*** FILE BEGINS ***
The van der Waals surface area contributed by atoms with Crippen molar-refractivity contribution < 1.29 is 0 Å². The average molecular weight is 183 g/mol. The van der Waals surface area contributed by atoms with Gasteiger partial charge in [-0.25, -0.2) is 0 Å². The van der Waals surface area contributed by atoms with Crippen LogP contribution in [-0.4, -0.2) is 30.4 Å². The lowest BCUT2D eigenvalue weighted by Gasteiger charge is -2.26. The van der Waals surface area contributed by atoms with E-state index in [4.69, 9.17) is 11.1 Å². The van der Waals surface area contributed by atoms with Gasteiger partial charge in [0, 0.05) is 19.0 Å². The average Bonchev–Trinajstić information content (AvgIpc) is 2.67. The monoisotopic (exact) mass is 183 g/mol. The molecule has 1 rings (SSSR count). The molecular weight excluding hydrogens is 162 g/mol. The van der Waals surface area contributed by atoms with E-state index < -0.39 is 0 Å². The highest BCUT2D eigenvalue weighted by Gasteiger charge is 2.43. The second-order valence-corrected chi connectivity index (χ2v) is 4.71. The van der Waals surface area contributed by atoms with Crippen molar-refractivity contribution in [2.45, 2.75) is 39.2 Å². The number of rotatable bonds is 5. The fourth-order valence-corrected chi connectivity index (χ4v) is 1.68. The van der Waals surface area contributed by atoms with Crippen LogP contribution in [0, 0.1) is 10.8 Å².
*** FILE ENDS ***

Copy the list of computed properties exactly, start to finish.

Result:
The van der Waals surface area contributed by atoms with Crippen molar-refractivity contribution < 1.29 is 0 Å². The average molecular weight is 183 g/mol. The van der Waals surface area contributed by atoms with Gasteiger partial charge in [-0.25, -0.2) is 0 Å². The van der Waals surface area contributed by atoms with Crippen LogP contribution in [-0.4, -0.2) is 30.4 Å². The lowest BCUT2D eigenvalue weighted by Gasteiger charge is -2.26. The van der Waals surface area contributed by atoms with E-state index in [4.69, 9.17) is 11.1 Å². The van der Waals surface area contributed by atoms with Gasteiger partial charge in [0, 0.05) is 19.0 Å². The average Bonchev–Trinajstić information content (AvgIpc) is 2.67. The monoisotopic (exact) mass is 183 g/mol. The molecule has 1 rings (SSSR count). The molecular weight excluding hydrogens is 162 g/mol. The van der Waals surface area contributed by atoms with E-state index < -0.39 is 0 Å². The highest BCUT2D eigenvalue weighted by Gasteiger charge is 2.43. The second-order valence-corrected chi connectivity index (χ2v) is 4.71. The van der Waals surface area contributed by atoms with Crippen molar-refractivity contribution in [2.45, 2.75) is 39.2 Å². The number of rotatable bonds is 5. The fourth-order valence-corrected chi connectivity index (χ4v) is 1.68. The van der Waals surface area contributed by atoms with Crippen LogP contribution in [0, 0.1) is 10.8 Å².